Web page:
Classification C2. According to C2, African mainland D. chrysippus are referred to four extensively allopatric subspecies that also coexist and exchange genes in a very extensive hybrid zone centred on but extending well beyond Uganda. The available name Euploea dorippus is currently applied to the subspecies which occupies the Horn of Africa east of the hybrid zone (Fig. 1), as Danaus chrysippus dorippus. According to Smith et al. (2016), in this core or heartland area, the colour-pattern genotype of this butterfly is AAbbCC (but see below). None of the three specimens described and illustrated by Klug (1845) could have had this genotype. In addition, the type locality of E. dorippus lies well to the north of the heartland area, in northern Sudan – an area considered by Smith et al. (2019, fig. 2) to be occupied by D. c. chrysippus. Given that the subspecies category requires allopatry or parapatry (Short 1969; Vinarski 2015b, table 2), then it cannot technically be correct to refer to a core zone AAbbCC population by the name dorippus.

The oldest available name for the populations currently included under C2 within the core range of subspecies (or semispecies) “D. c. dorippus” appears to be Limnas klugii Butler (see above). The correct name for the Horn of Africa subspecies recognised by Smith and co-workers would thus most likely become D. chrysippus klugii Butler – subject to an appropriate lectotype designation.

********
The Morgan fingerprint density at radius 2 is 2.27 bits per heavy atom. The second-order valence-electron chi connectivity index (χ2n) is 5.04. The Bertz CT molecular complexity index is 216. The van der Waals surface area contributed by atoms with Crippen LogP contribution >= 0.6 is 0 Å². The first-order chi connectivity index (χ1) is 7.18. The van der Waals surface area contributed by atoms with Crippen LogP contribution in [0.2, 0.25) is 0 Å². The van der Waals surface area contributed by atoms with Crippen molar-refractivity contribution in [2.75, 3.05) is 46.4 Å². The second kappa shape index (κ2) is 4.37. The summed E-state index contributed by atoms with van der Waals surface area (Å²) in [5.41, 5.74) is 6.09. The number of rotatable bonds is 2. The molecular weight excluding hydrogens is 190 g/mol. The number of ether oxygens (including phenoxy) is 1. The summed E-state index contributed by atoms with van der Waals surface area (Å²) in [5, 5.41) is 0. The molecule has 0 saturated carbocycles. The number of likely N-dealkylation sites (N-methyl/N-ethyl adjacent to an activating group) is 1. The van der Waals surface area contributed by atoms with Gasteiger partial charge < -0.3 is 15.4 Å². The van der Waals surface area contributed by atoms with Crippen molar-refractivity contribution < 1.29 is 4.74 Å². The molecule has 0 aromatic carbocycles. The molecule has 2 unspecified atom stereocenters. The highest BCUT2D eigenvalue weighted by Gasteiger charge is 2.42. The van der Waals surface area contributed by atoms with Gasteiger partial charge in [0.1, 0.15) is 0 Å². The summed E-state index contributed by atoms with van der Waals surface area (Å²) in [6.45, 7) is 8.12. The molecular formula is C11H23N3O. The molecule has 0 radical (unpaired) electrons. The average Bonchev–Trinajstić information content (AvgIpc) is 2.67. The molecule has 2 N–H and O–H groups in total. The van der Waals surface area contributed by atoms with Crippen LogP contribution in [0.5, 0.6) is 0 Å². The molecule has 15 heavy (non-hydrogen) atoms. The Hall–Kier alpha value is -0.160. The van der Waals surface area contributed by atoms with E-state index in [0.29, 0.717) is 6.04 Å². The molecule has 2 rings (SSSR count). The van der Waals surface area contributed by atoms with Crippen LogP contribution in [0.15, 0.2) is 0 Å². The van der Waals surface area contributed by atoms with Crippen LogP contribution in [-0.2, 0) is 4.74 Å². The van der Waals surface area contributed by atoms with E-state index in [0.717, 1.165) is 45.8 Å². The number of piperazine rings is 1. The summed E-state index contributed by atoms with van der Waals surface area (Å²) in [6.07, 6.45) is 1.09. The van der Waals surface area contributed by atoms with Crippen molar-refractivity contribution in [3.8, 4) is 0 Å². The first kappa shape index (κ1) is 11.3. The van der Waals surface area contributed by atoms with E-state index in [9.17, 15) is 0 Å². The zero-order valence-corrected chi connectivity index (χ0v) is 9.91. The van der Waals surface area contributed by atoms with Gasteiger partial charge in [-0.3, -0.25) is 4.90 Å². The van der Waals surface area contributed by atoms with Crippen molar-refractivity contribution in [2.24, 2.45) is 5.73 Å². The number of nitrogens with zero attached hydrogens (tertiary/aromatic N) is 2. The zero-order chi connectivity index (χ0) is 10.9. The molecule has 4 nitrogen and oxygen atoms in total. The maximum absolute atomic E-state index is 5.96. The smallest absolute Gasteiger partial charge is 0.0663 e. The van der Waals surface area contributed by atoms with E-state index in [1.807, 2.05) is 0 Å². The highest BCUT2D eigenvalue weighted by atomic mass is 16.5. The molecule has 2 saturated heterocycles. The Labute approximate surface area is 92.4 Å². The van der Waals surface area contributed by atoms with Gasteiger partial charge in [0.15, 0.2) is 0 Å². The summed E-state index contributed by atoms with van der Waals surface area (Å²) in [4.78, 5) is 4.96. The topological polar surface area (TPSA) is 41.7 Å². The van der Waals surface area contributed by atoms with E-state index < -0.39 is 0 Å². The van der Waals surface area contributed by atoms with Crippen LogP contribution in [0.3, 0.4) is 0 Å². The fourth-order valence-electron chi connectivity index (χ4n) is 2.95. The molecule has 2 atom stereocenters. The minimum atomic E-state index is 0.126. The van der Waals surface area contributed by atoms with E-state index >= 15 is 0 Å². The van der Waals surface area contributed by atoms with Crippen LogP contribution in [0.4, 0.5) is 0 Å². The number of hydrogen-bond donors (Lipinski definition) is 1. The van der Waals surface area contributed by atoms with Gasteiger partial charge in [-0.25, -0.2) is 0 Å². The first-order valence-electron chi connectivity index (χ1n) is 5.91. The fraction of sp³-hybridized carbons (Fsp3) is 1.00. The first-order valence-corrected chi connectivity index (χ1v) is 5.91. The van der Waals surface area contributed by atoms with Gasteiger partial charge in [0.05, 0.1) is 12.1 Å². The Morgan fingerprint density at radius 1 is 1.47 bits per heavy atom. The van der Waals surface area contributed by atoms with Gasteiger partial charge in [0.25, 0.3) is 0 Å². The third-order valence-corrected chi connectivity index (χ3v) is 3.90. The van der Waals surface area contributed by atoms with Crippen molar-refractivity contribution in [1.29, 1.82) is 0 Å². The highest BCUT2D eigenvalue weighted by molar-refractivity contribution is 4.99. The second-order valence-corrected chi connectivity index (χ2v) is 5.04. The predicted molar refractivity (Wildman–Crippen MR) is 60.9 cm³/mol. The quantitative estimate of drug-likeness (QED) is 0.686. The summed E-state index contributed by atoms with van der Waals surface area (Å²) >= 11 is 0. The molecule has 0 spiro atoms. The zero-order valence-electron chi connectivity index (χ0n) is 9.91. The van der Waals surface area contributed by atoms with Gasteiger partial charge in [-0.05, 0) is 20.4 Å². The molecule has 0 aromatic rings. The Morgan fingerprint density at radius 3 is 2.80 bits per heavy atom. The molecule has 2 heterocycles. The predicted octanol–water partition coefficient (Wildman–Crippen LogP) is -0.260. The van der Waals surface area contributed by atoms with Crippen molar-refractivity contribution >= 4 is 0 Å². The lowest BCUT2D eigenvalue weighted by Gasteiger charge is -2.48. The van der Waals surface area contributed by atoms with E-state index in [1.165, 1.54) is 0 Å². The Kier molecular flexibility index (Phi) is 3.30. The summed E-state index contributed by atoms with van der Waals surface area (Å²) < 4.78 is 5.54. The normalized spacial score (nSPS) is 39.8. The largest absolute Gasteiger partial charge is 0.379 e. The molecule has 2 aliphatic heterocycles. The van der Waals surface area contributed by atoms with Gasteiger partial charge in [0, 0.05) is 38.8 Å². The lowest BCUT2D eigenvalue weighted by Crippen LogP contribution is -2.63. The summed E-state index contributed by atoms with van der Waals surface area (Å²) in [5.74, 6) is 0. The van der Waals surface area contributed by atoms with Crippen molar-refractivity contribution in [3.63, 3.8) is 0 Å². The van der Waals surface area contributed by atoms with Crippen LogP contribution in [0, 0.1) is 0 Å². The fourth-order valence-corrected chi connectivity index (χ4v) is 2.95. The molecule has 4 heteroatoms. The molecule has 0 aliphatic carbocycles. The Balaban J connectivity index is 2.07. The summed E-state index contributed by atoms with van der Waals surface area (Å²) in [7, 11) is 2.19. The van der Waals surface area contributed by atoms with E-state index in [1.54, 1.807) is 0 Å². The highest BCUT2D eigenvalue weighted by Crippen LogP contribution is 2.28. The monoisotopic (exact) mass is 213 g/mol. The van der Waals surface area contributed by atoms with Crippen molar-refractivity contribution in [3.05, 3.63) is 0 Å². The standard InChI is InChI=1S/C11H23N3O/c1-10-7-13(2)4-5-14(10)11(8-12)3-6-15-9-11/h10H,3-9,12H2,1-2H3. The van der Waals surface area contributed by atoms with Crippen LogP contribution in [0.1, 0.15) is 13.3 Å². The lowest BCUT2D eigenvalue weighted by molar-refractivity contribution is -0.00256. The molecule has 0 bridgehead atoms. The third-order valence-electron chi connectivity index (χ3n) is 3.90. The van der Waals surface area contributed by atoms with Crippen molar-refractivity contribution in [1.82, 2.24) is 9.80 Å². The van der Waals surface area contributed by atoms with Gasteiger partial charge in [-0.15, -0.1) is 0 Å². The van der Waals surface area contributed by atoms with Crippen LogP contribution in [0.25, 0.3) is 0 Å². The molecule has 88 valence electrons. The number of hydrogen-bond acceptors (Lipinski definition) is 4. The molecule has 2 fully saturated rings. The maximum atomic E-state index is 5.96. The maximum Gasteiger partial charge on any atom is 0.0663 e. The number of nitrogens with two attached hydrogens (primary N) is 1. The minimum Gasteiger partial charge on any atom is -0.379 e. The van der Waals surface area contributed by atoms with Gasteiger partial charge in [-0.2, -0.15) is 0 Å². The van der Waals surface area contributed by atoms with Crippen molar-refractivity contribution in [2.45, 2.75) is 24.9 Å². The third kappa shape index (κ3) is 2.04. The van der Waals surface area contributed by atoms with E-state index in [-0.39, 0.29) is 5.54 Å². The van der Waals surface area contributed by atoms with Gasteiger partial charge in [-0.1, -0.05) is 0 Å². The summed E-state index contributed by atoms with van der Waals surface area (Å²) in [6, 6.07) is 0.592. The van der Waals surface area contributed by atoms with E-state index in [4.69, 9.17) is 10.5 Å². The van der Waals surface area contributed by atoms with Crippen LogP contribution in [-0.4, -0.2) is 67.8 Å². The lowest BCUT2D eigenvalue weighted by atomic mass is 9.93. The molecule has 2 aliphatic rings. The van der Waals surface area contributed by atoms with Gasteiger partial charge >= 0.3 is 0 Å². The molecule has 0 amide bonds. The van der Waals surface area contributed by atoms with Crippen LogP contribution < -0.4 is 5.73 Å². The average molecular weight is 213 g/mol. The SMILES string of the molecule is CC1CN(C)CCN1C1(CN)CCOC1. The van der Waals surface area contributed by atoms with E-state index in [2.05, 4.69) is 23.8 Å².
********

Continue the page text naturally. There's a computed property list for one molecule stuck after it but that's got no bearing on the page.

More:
Classification C3. If we consider ff. ‘albinus’ and ‘semialbinus’ to be species hybrids under the superspecies hypothesis (classification C3) then the name Euploea dorippus, insofar as it denotes the same phenotype, although available for the purposes of homonymy, being a “species-group name established for an animal later found to be a hybrid … must not be used as the valid name for either of the parental species” (ICZN 1999 Art. 23.8, ‘Application to species-group names established on hybrids’, page 27, emphases added). Thus on the Danaus [chrysippus] superspecies (C3) hypothesis it might appear, for nomenclatorial reasons alone, that dorippus could not be used for any of the semispecies. However, this is arguably only the case if semispecies are, for the purposes of nomenclature, ranked as separate (biological or phylogenetic) species – as seemingly intended by Mayr (1963, page 672) when he defined superspecies as “a monophyletic group of entirely or essentially allopatric species [semispecies] that are too distinct to be included in a single species”.